“An incident is currently underway” some 61 nautical miles (113 kilometers) east of the United Arab Emirates region of Fujairah, UK Maritime Trade Operations said on Tuesday. The agency – which is staffed by Royal Navy reservists and monitors marine traffic in the area – also marked the incident as an “attack, hijacking or kidnapping.”
The Times newspaper, citing “British government sources”, reported that a ship named the ‘Asphalt Princess’ was allegedly seized off the coast of Fujairah by a “squad” of about eight or nine armed attackers.
The ‘Asphalt Princess’ is a Panama-flagged Asphalt/Bitumen tanker built in 1976, according to the MarineTraffic website that monitors various oceangoing vessels’ movements. The site also showed that the ship was indeed sailing through the Gulf of Oman at the time of the report.
According to the Times, again citing a government source, British officials are “working on an assumption” that Iran is allegedly behind the apparent attack. Tehran denied any involvement while branding the reports themselves “highly suspicious.”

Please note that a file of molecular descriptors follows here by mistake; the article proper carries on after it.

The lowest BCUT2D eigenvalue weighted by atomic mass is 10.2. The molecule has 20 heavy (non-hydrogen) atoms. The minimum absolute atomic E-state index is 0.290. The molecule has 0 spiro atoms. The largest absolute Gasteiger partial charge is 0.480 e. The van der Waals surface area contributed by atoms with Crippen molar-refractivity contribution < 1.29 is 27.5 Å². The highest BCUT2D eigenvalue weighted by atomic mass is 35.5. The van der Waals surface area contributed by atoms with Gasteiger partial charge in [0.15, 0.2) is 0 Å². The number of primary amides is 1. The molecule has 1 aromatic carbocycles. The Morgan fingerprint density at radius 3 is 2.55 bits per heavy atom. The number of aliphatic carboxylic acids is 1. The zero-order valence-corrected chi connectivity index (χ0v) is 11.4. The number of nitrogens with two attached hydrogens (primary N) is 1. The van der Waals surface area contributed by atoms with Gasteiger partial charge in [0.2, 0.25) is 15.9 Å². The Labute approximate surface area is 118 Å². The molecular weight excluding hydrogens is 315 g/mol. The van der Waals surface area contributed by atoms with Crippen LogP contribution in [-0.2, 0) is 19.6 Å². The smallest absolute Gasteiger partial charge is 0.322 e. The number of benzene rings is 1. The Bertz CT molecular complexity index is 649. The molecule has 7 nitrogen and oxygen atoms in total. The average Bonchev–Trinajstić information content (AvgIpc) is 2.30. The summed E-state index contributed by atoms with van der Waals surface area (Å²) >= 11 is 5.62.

Iran is ready to provide any assistance to ships sailing through the Persian Gulf and the Sea of Oman, Iranian Foreign Ministry spokesman Saeed Khatibzadeh said on Tuesday. He added that the Islamic republic is ready to cooperate with other regional states in this field and “closely” investigate any issue related to commercial vessels.
At least four more vessels sailing near the UAE coast reported on Tuesday they had “lost control” of steering, according to AP. The vessels were oil tankers called Queen Ematha, the Golden Brilliant, Jag Pooja and Abyss, media reports said. The exact circumstances of those incidents remain unclear.
Khatibzadeh also said that the foreign ministry considers the reports about “successive security incidents” in the area highly suspicious. The ministry warned other nations against creating a “false atmosphere” in the region to advance some “political purposes.”
Iran’s Revolutionary Guards also denied that Iranian forces were involved in any actions against vessels off the UAE coast on Tuesday.
The developments come just days after an Israeli-operated ship was targeted in what the US described as a “suicide drone” attack that killed two people onboard. The US, the UK and Israel then unanimously blamed Iran for the assault, vowing a “response” to the attack, but stopped short of announcing any specific steps.
Tehran denied any responsibility for the attack and warned the three nations against “any possible adventures”, adding that it would not hesitate to protect its security.